Background: While the incidence of ulnar collateral ligament reconstruction (UCLR) has increased across all levels of play, few studies have investigated the long-term outcomes in nonprofessional athletes. Purpose: To determine the rate of progression to higher levels of play, long-term patient-reported outcomes (PROs), and long-term patient satisfaction in nonprofessional baseball players after UCLR. Study Design: Case series; Level of evidence, 4. Methods: We evaluated UCLR patients who were nonprofessional baseball athletes aged <25 years at a minimum of 5 years postoperatively. Patients were assessed with the Kerlan-Jobe Orthopaedic Clinic Shoulder and Elbow Score (KJOC), the Timmerman-Andrews (T-A) Elbow score, the Mayo Elbow Performance Score (MEPS), and a custom return-to-play questionnaire. Results: A total of 91 baseball players met the inclusion criteria, and 67 (74%) patients were available to complete the follow-up surveys at a mean follow-up of 8.9 years (range, 5.5-13.9 years). At the time of the surgery, the mean age was 18.9 ± 1.9 years (range, 15-24 years). Return to play at any level was achieved in 57 (85%) players at a mean time of 12.6 months. Twenty-two (32.8%) of the initial cohort returned to play at the professional level. Also, 43 (79.1%) patients who initially returned to play after surgery reported not playing baseball at the final follow-up; of those patients, 12 reported their elbow as the main reason for eventual retirement. The overall KJOC, MEPS, and T-A scores were 82.8 ± 18.5 (range, 36-100), 96.7 ± 6.7 (range, 75-100), and 91.9 ± 11.4 (range, 50-100), respectively. There was an overall satisfaction score of 90.6 ± 21.5 out of 100, and 64 (95.5%) patients reported that they would undergo UCLR again. Conclusion: In nonprofessional baseball players after UCLR, there was a high rate of progression to higher levels of play. Long-term PRO scores and patient satisfaction were high. The large majority of patients who underwent UCLR would undergo surgery again at long-term follow-up, regardless of career advancement.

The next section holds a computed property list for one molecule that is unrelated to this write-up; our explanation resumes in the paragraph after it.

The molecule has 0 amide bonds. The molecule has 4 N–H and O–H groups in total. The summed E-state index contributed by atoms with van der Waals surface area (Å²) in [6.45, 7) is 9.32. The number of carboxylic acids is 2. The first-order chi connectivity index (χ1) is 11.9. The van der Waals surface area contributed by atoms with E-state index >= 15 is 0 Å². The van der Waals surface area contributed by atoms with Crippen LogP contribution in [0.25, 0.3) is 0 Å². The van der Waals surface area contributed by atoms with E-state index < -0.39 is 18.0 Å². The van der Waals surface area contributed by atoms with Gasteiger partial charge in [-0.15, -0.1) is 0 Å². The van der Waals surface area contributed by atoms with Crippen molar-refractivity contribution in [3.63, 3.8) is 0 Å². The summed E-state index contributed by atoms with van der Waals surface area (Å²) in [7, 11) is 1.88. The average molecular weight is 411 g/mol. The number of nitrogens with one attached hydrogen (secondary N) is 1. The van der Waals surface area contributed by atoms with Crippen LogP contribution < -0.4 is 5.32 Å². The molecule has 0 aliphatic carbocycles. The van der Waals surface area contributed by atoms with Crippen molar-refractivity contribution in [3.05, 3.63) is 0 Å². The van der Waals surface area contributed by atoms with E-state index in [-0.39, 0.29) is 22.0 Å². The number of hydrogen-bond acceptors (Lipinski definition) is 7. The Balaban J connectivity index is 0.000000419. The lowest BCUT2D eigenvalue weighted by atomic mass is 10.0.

- nonprofessional athletes
- patient satisfaction
- Tommy John
- ulnar collateral ligament reconstruction
ASJC Scopus subject areas
- Orthopedics and Sports Medicine